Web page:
Keith Getty and his wife, Kristyn, along with their band just completed their 18-city “Joy: An Irish Christmas” tour. Earlier this month they played in Asheville, N.C., where WORLD News Group calls home. An appreciative audience of more than 1,000 people showed up for the concert, and beforehand I sat down with Keith to talk about his life and his music.
Is it true that you started as a flute player and that the famous flautist James Galway discovered you? I played the flute, and I did a couple of arrangements for him. I’m not even sure if he played them, but, still, it was a nice thing for him to ask for me to do. Either way, it helped me understand music. I was a classical musician, an instrumentalist and a conductor. But every time I tried to knock the door down as an instrumentalist or a conductor, I ended up being asked to be the arranger. And from becoming a musical arranger, I ended up a songwriter.
You did a lot in the non-Christian world: television commercials and such. I just did music whenever music came around. So I did get to work for television and movies. But I married Kristyn and I turned 30 six months later. That was a real defining point in my life. At that point, I quit everything to focus on being a hymn writer and being a steward of those hymns.
What’s the difference between being a songwriter and a hymn writer? There’s no scientific difference in the two, but I tend to align myself with historical hymn writers of the Christian church. I try to follow those traditions.
I’m a child of the 21st century, and I encourage organically written music in churches. I use modern worship music. But I do feel there needs to be a voice which explains some of the more traditional values of hymn writing, of textual richness and depth, of a congregationally central music which all generations can sing. Those values are much more aligned to historic hymn writing than to modern worship music.
I’m a hymn writer and a steward of the hymns God has given me and the values God has given me. I didn’t create a modern hymn movement. I didn’t buy modern-hymn-movement-dot-com. We don’t make T-shirts, although that would be very profitable. But it wouldn’t help develop the songs. We don’t have our own line of crockery, because it doesn’t help churches sing the songs. CDs and songbooks do help. Touring and doing events, coupled with lunchtime lectures I do for pastors, I think helps develop the values and helps also wider kingdom goals.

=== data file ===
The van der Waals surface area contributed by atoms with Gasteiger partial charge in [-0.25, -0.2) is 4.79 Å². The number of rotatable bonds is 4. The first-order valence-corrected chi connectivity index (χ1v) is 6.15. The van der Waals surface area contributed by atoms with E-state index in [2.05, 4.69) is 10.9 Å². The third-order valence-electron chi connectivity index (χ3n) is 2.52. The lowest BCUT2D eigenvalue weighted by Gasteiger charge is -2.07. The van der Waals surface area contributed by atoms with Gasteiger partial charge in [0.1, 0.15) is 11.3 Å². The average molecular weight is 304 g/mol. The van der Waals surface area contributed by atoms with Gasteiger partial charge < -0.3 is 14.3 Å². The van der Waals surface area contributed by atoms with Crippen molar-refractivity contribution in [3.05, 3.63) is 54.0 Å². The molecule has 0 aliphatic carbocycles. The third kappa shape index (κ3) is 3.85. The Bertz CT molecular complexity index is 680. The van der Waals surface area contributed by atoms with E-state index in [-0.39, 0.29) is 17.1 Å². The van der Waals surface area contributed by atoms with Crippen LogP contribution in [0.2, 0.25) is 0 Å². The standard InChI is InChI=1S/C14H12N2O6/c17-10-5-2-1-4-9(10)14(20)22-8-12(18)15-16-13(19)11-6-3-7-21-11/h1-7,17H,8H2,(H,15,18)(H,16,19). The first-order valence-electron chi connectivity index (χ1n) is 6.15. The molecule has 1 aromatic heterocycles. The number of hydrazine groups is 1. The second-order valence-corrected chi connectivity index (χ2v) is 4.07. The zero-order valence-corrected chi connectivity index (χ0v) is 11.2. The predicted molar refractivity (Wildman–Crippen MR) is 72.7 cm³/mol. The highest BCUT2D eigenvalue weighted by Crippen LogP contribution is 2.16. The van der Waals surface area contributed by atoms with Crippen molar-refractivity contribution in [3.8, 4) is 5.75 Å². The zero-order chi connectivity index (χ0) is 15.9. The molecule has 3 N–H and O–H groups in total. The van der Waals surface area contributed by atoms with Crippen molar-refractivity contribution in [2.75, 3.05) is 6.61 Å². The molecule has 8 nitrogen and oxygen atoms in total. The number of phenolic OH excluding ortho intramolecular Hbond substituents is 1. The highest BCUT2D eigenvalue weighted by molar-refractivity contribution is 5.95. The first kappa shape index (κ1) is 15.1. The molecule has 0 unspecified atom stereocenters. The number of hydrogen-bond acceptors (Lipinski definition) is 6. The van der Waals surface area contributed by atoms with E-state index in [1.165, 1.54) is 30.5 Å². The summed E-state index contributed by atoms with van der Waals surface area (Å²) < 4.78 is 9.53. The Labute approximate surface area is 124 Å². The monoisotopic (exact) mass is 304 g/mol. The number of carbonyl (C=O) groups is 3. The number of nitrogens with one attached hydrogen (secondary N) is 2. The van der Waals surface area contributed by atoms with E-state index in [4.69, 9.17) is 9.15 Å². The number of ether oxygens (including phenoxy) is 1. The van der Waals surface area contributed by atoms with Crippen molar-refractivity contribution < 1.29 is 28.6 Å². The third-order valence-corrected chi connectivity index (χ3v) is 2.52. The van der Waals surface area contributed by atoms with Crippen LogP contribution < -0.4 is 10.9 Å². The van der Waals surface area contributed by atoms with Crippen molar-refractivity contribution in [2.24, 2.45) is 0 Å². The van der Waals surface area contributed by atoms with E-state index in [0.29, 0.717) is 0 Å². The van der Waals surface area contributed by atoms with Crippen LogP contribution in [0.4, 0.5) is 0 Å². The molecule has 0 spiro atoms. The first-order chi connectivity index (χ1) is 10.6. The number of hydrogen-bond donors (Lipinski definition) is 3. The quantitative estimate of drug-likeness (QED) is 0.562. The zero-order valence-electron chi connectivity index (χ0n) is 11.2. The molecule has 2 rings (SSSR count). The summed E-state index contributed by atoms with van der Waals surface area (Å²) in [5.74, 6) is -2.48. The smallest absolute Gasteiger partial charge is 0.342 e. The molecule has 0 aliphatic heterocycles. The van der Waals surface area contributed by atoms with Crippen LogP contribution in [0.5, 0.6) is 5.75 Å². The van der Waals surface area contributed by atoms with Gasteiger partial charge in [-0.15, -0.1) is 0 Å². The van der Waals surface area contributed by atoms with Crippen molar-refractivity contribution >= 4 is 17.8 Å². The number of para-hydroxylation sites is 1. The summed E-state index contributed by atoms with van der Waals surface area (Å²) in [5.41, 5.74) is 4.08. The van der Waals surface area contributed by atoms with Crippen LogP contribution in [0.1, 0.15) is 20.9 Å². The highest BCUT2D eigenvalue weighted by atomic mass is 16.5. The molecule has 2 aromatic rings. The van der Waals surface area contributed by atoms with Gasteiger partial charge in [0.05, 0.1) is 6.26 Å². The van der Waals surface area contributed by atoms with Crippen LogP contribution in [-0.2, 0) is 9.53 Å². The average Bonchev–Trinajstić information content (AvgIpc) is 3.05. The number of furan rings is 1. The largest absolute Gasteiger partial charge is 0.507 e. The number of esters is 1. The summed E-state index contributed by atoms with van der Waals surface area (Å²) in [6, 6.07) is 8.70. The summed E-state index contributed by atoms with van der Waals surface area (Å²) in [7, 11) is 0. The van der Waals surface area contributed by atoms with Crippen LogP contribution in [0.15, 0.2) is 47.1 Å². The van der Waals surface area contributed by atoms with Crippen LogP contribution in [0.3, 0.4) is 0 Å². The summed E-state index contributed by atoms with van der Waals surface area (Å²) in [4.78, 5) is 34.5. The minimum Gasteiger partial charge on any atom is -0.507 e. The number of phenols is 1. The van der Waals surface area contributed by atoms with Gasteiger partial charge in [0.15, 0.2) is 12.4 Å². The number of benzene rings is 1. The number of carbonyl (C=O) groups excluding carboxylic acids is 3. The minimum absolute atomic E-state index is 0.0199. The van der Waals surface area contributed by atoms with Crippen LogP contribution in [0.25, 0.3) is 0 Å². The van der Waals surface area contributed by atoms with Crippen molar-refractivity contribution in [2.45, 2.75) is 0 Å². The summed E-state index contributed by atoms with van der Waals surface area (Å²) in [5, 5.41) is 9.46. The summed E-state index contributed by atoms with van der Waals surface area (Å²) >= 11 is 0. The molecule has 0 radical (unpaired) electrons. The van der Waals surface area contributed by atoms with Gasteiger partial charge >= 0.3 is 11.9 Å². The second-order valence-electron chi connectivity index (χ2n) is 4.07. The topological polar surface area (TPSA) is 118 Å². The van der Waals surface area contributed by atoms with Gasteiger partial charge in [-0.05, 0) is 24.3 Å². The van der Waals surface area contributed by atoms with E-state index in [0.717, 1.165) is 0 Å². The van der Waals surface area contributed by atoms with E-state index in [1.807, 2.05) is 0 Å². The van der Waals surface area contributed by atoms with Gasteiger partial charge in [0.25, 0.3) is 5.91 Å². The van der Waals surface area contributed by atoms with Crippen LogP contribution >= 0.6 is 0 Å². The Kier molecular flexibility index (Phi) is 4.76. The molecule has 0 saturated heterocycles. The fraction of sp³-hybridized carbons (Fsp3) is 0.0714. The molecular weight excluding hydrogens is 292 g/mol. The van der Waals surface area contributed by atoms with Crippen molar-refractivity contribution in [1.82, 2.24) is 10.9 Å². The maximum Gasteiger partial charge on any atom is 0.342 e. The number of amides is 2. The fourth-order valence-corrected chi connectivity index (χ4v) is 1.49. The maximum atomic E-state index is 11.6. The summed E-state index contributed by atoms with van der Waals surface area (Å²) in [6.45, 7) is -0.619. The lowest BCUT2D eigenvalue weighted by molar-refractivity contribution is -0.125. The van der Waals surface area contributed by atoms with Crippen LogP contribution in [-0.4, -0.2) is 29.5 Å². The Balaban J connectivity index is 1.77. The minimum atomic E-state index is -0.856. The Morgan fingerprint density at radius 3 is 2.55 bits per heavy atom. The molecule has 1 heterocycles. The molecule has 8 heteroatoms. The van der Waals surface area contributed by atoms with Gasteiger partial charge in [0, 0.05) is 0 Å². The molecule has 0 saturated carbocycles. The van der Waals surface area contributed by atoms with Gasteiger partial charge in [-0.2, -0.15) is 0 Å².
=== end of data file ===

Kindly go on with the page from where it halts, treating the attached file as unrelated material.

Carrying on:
Famous secular musicians such as Moya Brennan, Ricky Skaggs, and Alison Krauss sing on your most recent album. How did you come to work with them? Moya had me as an arranger many years before on one of her projects. Then she had become a believer, and we got back in touch. I then asked her if she’d sing on the record. Ricky Skaggs came to one of our concerts, last Christmas, and we became friends. He asked us to be his guests on his 30th anniversary at the Grand Ole Opry. He wanted Alison Krauss and Kristyn to finish the night singing “In Christ Alone” with him at the Opry, which was a great memory. So that was a special night.
Alison Krauss sang “In Christ Alone” at a friend’s funeral. We marked the 10th anniversary [of “In Christ Alone”] by redoing it with Alison. The album had so much Irish-bluegrass crossover, it was just a lovely little touch.
Your songs certainly lend themselves to fantastic individual performances, but you seem more interested in congregational singing. I’m complimented by [the individual performances], but these songs are primarily congregational. If people do great individual performances—whether my wife or whomever—that’s great, and that ironically helps them become more popular congregationally, but they’re primarily written for congregations. The artist I write for is not my wife. The artist I write for is the congregation.
So are you hopeful about the future, both the future of Christian music and the future of the church? Oh yeah, of course I’m hopeful about the future. I think we live in the most exciting generation to be a Christian. But I think there are huge challenges. Of course, the question of hopefulness rests on hope in Christ.